Mrs. Weaver slowly walked over to one of the stacks as if each step inflicted considerable pain. I hadn't noticed that before. I assumed she had arthritis. A lot of old folks did. She returned with a book in hand, obviously for me — she had tricked me again.

"This is The Black Stallion by Walter Farley. I think you'll like it," she said. She gave me the book, which I was obliged to take. "Make sure you return it in two weeks."

(Continues…)



Excerpted from "U.P. Reader"
by .
Copyright © 2017 Upper Peninsula Publishers and Authors Association (UPPAA).
Excerpted by permission of Loving Healing Press, Inc..
All rights reserved. No part of this excerpt may be reproduced or reprinted without permission in writing from the publisher.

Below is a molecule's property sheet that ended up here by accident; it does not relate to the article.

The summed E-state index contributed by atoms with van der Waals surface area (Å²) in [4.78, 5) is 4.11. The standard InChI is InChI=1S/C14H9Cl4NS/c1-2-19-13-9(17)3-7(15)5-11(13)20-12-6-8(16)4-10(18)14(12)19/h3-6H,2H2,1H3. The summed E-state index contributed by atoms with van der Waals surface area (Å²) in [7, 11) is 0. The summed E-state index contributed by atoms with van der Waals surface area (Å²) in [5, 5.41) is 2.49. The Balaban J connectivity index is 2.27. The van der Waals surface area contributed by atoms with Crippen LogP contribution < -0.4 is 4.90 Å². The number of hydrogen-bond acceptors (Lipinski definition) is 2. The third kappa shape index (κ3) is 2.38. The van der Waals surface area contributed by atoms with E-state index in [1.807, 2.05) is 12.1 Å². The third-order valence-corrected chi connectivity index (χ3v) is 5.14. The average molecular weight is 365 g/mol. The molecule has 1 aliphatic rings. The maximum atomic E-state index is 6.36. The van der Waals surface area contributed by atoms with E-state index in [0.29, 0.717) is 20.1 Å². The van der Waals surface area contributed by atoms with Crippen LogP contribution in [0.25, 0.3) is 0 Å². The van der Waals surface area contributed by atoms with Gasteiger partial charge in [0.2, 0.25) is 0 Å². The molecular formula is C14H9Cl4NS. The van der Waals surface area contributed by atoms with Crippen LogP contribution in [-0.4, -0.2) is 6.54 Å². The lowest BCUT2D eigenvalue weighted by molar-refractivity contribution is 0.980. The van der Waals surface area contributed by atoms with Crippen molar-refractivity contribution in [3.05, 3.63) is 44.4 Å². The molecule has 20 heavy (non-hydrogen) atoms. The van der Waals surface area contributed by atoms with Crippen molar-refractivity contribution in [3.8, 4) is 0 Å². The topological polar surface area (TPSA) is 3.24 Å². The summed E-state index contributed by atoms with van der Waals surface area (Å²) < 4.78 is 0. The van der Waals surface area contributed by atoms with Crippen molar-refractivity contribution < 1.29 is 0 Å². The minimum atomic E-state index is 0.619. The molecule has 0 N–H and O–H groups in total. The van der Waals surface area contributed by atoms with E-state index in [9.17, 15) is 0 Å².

Excerpts are provided by Dial-A-Book Inc. solely for the personal use of visitors to this web site.

Table of Contents

Introduction by Mikel B. Classen,
The Song of Minnehaha by Larry Buege,
Fragile Blossoms by Deborah K. Frontiera,
Winning Ticket by James M. Jackson,
Stocking Up by Janeen Pergrin Rastall,
We Are Three Widows by Sharon M. Kennedy,
U.P. Road Trips by Jan Kellis,
The Story-Seer by Amy Klco,
Lonely Road by Becky Ross Michael,
An Abandoned Dream by Elizabeth Fust,
Jacqui, Marilyn, & Shelly by Terry Sanders,
Marquette Medium by Tyler Tichelaar,
U.P. Reader is accepting submissions for Issue #2,
The House on Blakely Hill by Mikel B. Classen,
Iced by Lee Arten,
Hoffentot Magic by Roslyn Elena McGrath,
Ann Dallman: Wolf Woman Menominee County/My Hometown Abandoned,
Christine Saari: At Camp Nonetheless,
Katydids by Aimée Bissonette,
Source by Frank Farwell,
A Tribute to Dad by Sharon M. Kennedy,
Ar Schneller: Nightcrawlers Her Skin Champ,
Heartwood by Rebecca Tavernini,
Edzordzi Agbozo: Rewinding Final Welcome,
The Visitors by Sarah Maurer,
Active Dreams by Sharon Marie Brunner,